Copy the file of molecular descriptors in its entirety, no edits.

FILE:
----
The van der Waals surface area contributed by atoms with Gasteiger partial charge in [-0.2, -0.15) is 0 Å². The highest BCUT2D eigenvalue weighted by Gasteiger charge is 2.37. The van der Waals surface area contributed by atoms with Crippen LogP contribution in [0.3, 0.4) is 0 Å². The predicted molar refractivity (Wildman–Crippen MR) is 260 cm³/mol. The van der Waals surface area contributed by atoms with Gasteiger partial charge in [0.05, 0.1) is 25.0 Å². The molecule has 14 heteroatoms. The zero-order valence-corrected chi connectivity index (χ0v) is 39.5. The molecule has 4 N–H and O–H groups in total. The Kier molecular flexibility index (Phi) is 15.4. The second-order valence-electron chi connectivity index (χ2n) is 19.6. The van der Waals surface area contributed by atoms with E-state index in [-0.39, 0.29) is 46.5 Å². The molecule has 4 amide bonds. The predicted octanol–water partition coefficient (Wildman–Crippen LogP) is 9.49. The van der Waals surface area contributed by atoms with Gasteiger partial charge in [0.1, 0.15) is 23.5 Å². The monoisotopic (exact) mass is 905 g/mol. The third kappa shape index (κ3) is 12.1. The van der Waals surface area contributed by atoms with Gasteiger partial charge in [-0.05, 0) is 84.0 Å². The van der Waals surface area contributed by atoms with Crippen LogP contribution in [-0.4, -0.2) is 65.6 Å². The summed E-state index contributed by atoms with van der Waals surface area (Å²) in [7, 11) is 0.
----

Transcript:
The van der Waals surface area contributed by atoms with Gasteiger partial charge in [-0.2, -0.15) is 0 Å². The highest BCUT2D eigenvalue weighted by Gasteiger charge is 2.37. The van der Waals surface area contributed by atoms with Crippen LogP contribution in [0.3, 0.4) is 0 Å². The predicted molar refractivity (Wildman–Crippen MR) is 260 cm³/mol. The van der Waals surface area contributed by atoms with Gasteiger partial charge in [0.05, 0.1) is 25.0 Å². The molecule has 14 heteroatoms. The zero-order valence-corrected chi connectivity index (χ0v) is 39.5. The molecule has 4 N–H and O–H groups in total. The Kier molecular flexibility index (Phi) is 15.4. The second-order valence-electron chi connectivity index (χ2n) is 19.6. The van der Waals surface area contributed by atoms with E-state index in [-0.39, 0.29) is 46.5 Å². The molecule has 4 amide bonds. The predicted octanol–water partition coefficient (Wildman–Crippen LogP) is 9.49. The van der Waals surface area contributed by atoms with Gasteiger partial charge in [0.1, 0.15) is 23.5 Å². The monoisotopic (exact) mass is 905 g/mol. The third kappa shape index (κ3) is 12.1. The van der Waals surface area contributed by atoms with Gasteiger partial charge in [-0.05, 0) is 84.0 Å². The van der Waals surface area contributed by atoms with Crippen LogP contribution in [-0.4, -0.2) is 65.6 Å². The summed E-state index contributed by atoms with van der Waals surface area (Å²) in [7, 11) is 0.